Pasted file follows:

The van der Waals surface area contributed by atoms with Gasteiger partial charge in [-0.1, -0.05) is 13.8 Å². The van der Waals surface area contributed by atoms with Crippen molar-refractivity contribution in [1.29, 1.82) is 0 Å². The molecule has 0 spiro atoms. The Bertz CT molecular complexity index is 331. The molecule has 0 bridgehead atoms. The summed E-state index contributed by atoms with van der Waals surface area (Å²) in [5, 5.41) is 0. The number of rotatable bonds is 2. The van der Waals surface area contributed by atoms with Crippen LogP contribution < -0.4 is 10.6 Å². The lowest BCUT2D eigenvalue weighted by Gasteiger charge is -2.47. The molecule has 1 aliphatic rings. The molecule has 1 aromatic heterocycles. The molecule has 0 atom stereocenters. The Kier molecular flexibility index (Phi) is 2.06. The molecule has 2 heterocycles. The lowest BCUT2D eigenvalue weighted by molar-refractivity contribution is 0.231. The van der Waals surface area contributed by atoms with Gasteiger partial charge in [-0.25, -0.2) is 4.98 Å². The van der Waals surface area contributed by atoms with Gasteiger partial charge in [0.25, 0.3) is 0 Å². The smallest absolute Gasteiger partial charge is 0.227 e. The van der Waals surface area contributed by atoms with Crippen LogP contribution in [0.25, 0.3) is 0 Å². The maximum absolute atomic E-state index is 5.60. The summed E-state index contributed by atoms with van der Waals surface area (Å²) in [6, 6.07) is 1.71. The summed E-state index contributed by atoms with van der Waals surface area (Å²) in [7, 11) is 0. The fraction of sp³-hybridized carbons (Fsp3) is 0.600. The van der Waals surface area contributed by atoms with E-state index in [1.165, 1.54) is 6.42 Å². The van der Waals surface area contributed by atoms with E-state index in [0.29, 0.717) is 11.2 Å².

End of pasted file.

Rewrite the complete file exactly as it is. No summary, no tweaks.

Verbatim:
The van der Waals surface area contributed by atoms with Gasteiger partial charge in [-0.1, -0.05) is 13.8 Å². The van der Waals surface area contributed by atoms with Crippen molar-refractivity contribution in [1.29, 1.82) is 0 Å². The molecule has 0 spiro atoms. The Bertz CT molecular complexity index is 331. The molecule has 0 bridgehead atoms. The summed E-state index contributed by atoms with van der Waals surface area (Å²) in [5, 5.41) is 0. The number of rotatable bonds is 2. The van der Waals surface area contributed by atoms with Crippen LogP contribution < -0.4 is 10.6 Å². The lowest BCUT2D eigenvalue weighted by Gasteiger charge is -2.47. The molecule has 1 aliphatic rings. The molecule has 1 aromatic heterocycles. The molecule has 0 atom stereocenters. The Kier molecular flexibility index (Phi) is 2.06. The molecule has 2 heterocycles. The lowest BCUT2D eigenvalue weighted by molar-refractivity contribution is 0.231. The van der Waals surface area contributed by atoms with Gasteiger partial charge in [-0.25, -0.2) is 4.98 Å². The van der Waals surface area contributed by atoms with Gasteiger partial charge in [0.25, 0.3) is 0 Å². The smallest absolute Gasteiger partial charge is 0.227 e. The van der Waals surface area contributed by atoms with Crippen LogP contribution in [0.25, 0.3) is 0 Å². The maximum absolute atomic E-state index is 5.60. The summed E-state index contributed by atoms with van der Waals surface area (Å²) in [6, 6.07) is 1.71. The summed E-state index contributed by atoms with van der Waals surface area (Å²) in [7, 11) is 0. The fraction of sp³-hybridized carbons (Fsp3) is 0.600. The van der Waals surface area contributed by atoms with E-state index in [1.165, 1.54) is 6.42 Å². The van der Waals surface area contributed by atoms with E-state index in [0.29, 0.717) is 11.2 Å².